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 Perfect Shuffle (Posted on 2004-05-19)
You have a deck of 52 cards - for convenience, number them 1 through 52. You cut the cards into two equal halves and shuffle them perfectly. That is, the cards were in the order
1,2,3,...,52
and now they are
1,27,2,28,...,26,52. Let's call this a perfect in-shuffle.

If you repeat this in-shuffling process, how many in-shuffles will it take for the deck to return to its initial ordering (taking for granted that the cards will eventually do so)?
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How does the solution change if you have a deck of 64 cards, or 10, or in general, n cards? For odd integer values of n, in-shuffling will take 1,2,3,...,n to 1,(n+3)/2,2,(n+5)/2,...,n,(n+1)/2. For example, when n=5, the first in-shuffle yields 1,4,2,5,3.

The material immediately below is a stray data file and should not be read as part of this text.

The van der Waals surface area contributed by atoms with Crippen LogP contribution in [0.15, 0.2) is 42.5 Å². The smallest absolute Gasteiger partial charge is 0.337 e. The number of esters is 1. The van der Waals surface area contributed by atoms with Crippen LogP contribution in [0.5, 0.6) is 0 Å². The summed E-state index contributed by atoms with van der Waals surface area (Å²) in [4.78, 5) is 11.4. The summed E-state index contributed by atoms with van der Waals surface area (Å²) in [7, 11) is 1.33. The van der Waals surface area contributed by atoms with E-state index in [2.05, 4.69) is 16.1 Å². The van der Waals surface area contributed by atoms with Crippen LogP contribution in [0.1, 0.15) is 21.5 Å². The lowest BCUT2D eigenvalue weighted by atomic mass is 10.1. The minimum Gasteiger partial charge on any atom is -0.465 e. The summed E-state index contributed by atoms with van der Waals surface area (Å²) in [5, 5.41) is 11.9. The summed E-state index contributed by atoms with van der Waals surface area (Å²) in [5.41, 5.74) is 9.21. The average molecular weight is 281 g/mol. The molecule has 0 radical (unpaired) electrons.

No Solution Yet Submitted by SilverKnight Rating: 4.2500 (4 votes)

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 for powers of 6 | Comment 14 of 20 |
(In reply to re: there's a pattern there. I just know it! by Charlie)

Ok, so the left side is the exponent of 6.

`1 42 123 284 365 6206 4207 1119728 6489 3452410 930011 3154756`
`6^2 = 3 * 6^16^4 = 3 * 6^2    = 9 * 6^16^8 = 18 * 6^4    = 54 * 6^2   = 162 * 6^16^3 = 7 * 6^16^5 = 155 * 6^16^6 = 15 * 6^3    = 35 * 6^2   = 105 * 6^16^7 = 3999 * 6^3    = 9331 * 6^2   = 27993 * 6^16^9 = 959 * 6^4   = 1233 * 6^3   = 2877 * 6^2   = 8631 * 6^16^10 = 15 * 6^5    = 775 * 6^2   = 2325 * 6^16^11 = 788689 * 6^1`

All the sqare numbers (even exponents) follow some kinda pattern. and the ones with prime exponents kinda follow a pattern too. Except for 7, which was the same in the original problem. So, is there a pattern? My answer is "kinda" If there is a pattern then it's either incomplete (ie. too many exceptions) or it's too complicated for me.

Edited on May 25, 2004, 2:18 pm
 Posted by Danny on 2004-05-25 14:08:48

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